What seemed like the last alternative for individuals, doctors and nurses just two years ago has become a lifeline over the last year.
Telemedicine use has ballooned over the course of the last 12 months because of the limitations that have been place on some of the face-to-face consultations, treatments and recommendations due to the coronavirus and it will continue to grow in popularity long after COVID-19 ends, according to health care benefits providers.
Spencer Olson, partner and shareholder for Grandville-based BHS Insurance, a full-service insurance provider, said prior to COVID-19, the participation rate was less than 5%, but that figure has jumped to more than 50% with the advent of the pandemic. The increase in the participation rate is heavily driven by mental health services, he said.
As telemedicine and telehealth grow in popularity, it is expected to account for 440 million visits in 2021.
“The telehealth market is expected to nearly quadruple this year — from $45 billion to $175 billion,” said Jasmine Piggott, BHS benefits specialist.
Pat Dalton, who also is a partner and shareholder of BHS Insurance, said telemedicine has proven to be time-saving and cost-effective for both employers who are paying for health insurance and employees who are using health insurance.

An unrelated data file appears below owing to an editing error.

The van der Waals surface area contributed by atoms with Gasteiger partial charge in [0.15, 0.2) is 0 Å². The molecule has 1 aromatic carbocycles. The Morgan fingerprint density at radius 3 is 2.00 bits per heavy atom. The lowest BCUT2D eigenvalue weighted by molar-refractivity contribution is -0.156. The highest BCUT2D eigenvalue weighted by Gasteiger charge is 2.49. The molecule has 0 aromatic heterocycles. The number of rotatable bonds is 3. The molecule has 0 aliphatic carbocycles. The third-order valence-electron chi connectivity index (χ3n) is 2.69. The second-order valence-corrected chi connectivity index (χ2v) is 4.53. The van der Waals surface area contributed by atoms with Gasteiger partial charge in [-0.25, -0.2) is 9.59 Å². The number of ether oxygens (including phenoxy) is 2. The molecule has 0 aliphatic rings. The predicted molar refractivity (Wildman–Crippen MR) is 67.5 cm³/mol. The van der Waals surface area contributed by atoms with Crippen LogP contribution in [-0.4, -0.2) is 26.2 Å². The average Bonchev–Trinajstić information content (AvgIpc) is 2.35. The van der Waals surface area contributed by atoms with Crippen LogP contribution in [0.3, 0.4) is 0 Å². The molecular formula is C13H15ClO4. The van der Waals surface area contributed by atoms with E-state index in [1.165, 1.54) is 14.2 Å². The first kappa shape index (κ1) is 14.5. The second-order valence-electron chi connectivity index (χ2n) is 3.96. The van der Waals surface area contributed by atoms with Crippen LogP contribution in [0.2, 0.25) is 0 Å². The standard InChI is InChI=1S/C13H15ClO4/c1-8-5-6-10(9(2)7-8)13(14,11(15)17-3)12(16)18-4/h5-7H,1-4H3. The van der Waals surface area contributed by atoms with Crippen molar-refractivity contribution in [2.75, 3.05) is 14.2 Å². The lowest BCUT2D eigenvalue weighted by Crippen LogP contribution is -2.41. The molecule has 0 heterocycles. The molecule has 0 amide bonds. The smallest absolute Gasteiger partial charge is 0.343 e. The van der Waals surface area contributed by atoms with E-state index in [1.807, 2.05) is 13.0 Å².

“A typical doctor’s visit is between $125 and $130 and a virtual visit is about $50, which is just for primary care,” he said. “If someone can be treated for migraine headaches, they’ll go to the urgent care because they don’t have a primary care doctor. That urgent care visit is going to be between $200 and $500. If the urgent care isn’t open, and that same person with that migrain headache goes to the ER, now that ER visit is between $500 and $1,000. That is the big differential, the cost of health care and why virtual doctor’s visits are so much more affordable. It also saves time because you can do this right from your own house, sitting at the kitchen table and have that conversation with your health provider and within 15 minutes you are done.”
Olson said having virtual doctor visits instead of going to the emergency room proves to be beneficial for employers, too.
“When employers are looking at their claims experience, they see all these emergency room visits for things that are not urgent,” he said. “If employers can get their employees to start using virtual visits for (medical issues that are not serious) and they just need a prescription, then employers definitely want to drive their employees that way because it saves on the claims spent, which in turn helps lower prices and rates that the employer gets charged and that get charged back to the member. So, it doesn’t only benefit the employer, it benefits the members, too.”